1

So my problem is that I don't know which is recorded first, do you record the orchestra first or do you record the drums or guitar first?

I've tried recording the drums first but it didn't sound right next to the orchestra.

I've also made a list of the things on which we should record first.

I'm not sure if this is the correct order:

  • Lead Vocal
  • Backing Vocal
  • Drums
  • Guitar
  • Piano
  • Orchestra
  • Sonically, it should make no difference. Are you working to a click track? – Tetsujin Apr 1 at 13:51
  • Depends, I prefer recording one rough thing, recording everything over the rough thing(s) and rerecording the rough things. This question is on unstable ground - Might get closed as "Opinion-Based". Slightly add more Information to the question to make it a not-Opinion-Based-Tone one. – RishiNandha Vanchi Apr 1 at 14:06
2

If it's a rhythm-based song, lay down the rhythm section, drums, bass, enough piano or guitar to enable the lead singer. Maybe a guide instrumental track of the melody to give the singer something to latch on to. All these tracks can be replaced later if needed, but get the groove right - everyone else's performance will need to fit with it. Then the lead vocal. Then you can start building up the rest of the tracks, supporting the lead but, most importantly, leaving SPACE for the lead.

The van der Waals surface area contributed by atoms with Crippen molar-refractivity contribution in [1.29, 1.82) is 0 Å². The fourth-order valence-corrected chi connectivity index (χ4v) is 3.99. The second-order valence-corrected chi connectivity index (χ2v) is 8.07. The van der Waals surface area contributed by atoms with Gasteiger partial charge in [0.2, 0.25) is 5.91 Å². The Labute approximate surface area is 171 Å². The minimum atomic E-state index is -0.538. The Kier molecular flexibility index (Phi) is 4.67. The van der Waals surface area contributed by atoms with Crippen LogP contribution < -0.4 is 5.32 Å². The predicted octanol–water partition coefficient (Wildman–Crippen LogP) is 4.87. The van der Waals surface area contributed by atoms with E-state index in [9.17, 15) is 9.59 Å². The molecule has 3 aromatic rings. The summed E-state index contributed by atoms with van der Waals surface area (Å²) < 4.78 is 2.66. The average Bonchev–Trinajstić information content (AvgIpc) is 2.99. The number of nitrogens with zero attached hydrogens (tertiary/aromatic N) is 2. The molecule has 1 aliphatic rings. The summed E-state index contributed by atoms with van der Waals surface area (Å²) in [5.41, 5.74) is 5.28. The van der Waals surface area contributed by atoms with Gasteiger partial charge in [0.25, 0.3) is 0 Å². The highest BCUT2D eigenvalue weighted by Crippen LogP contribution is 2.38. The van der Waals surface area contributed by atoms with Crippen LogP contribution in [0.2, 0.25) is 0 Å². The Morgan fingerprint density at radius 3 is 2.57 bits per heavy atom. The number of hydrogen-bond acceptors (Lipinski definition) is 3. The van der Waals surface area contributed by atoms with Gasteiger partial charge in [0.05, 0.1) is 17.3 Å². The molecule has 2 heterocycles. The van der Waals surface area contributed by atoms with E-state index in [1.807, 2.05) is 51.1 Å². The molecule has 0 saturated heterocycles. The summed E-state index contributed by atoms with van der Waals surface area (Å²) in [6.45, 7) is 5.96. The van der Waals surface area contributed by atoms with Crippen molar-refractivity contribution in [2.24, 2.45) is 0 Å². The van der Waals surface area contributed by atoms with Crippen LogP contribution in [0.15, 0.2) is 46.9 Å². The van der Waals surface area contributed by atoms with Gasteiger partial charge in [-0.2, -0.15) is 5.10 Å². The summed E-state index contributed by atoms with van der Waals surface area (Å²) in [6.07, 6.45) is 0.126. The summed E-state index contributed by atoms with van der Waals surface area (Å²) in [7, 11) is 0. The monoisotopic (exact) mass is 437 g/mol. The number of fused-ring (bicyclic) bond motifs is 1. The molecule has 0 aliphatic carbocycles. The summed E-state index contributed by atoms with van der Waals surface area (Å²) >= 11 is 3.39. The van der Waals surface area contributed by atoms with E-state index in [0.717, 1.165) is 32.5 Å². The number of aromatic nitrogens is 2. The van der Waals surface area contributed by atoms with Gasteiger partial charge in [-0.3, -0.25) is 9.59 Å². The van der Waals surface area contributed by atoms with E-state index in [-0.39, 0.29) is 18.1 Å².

Everything can be re-done, improved. But if the underlying beat is set, and everything else takes it into account from the outset, there won't be much 'fixing' to do. Listen BEFORE you record rather than fixing AFTER.

| improve this answer | |
2

All live, I guess? If you can only lay one track down first, drums is good.That sets the tempo (with a good drummer!) Drum breaks can always be overdubbed. Then the rest of the rhythm section - guitar (rhythm) and bass - any order.Assuming the drummer can play to a click track, it's worth including one. If not, and the drummer fluctuates, on what may essentially be a dance track, it may need to be quantised later. It may well help if the others - bass, guitar, vox play along to be heard only in the drummer's cans. It makes life easier for the drummer to have that to play along to, rather than just play in isolation.

That all gives the piano, orchestra and vocals something to latch onto. Bear in mind that any rough bits can be overdubbed at a later stage, and it rather depends what the 'orchestra' is adding to the piece.If the piece is supposed to go out of time, then it's pretty important for the drumer to hear the others.

| improve this answer | |

Your Answer

By clicking “Post Your Answer”, you agree to our terms of service, privacy policy and cookie policy

Not the answer you're looking for? Browse other questions tagged or ask your own question.